The Szymanski Family

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Story of Rescue - The Szymanski Family

Prior to the outbreak of war, the Szymański family lived in Rytwiany near Staszów, in the Kielce Province, where Michał worked on the Radziwiłł estate and was head of the local Volunteer Fire Service.

His second wife, Antonina (nee Paraczyńska) looked after five children - Zofia, Władysława, Leon, Irena and Helena.

Before the outbreak of World War II, the family moved to Zielonka near Warsaw, where Michał took over the running of the local brickworks. Jeszajahu (Szaje) Grodzicki, father of Cypora Lewit (Stanisława Grodzicka) and Dora Schicht (Zofia Grodzicka), worked at the same brickworks as a glazier. With the advent of war, the whole Grodzicki family found itself in the Wołomin ghetto. Liquidation of the ghetto took place at the beginning of October 1942, with its inhabitants being transported to Treblinka. Their parents, Jeszajahu and Freda, together with their younger sisters, Miriam (Marysia) and Tomcia (Towa?), most probably perished in Treblinka.

Cypora and Dora hid on the grounds of the Zielonka brickyard. Despite their difficult material situation and the danger, the Szymański family took care of them, ensuring that they had both a roof over their heads and food which was prepared for them by Antonina Szymańska.

As Leon Szymański recalls in an interview with the Museum of the History of Polish Jews, “When Zosia and Stasia fled from Wołomin, the only place where they could hide was with us, in the brickworks”.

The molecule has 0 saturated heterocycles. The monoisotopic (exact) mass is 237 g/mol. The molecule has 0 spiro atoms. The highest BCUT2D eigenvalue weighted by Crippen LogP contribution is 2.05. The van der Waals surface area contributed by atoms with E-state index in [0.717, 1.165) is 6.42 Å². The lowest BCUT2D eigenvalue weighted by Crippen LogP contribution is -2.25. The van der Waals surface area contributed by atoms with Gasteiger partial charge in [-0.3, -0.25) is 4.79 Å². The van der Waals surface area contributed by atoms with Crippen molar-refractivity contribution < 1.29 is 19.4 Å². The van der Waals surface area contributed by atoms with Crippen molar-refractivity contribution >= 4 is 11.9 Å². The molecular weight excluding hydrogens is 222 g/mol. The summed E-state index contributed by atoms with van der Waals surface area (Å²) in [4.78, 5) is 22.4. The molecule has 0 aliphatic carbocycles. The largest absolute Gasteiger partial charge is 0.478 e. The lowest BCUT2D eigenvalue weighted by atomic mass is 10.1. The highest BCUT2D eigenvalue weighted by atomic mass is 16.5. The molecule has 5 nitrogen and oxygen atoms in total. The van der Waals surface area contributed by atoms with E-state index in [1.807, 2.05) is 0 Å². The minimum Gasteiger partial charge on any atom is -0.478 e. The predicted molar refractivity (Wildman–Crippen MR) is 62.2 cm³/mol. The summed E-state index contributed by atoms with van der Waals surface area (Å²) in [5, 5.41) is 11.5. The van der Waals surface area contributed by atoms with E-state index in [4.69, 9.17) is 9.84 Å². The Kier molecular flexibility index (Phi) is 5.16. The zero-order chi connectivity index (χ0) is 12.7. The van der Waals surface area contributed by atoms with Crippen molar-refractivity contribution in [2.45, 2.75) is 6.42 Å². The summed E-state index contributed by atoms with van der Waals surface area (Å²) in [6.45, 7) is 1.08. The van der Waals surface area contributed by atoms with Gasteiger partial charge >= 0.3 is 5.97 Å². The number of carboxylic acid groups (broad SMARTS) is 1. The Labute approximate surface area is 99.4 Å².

Thanks to his contacts with the Polish underground, Michał’s son, Leon Szymański, obtained “Aryan” documents for the girls. With those documents, they were able to move to Warsaw where they found work as housemaids. However, during times of particular danger, they repeatedly returned to the Szymański family who always took them in with open arms.

Cypora and Dora, together with the Szymański family, were deported from Zielonka in August 1944 and ended up in a transit camp in Pruszków. Together with Leon’s sister, they escaped from the transport which was taking them to forced labour in Germany and found employment in a gardening business near Sochaczew.

After the War, Dora registered with the Jewish Committee and then emigrated to Argentina. With great difficulty, the younger Cypora left the Polish family with whom she had become very close and left for Israel. 

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Bibliography

  • Gutman Israel red. nacz., Księga Sprawiedliwych wśród Narodów Świata, Ratujący Żydów podczas Holocaustu, Kraków 2009
  • Żulikowski Piotr, Interview with Leon Szymański, 10.08.2010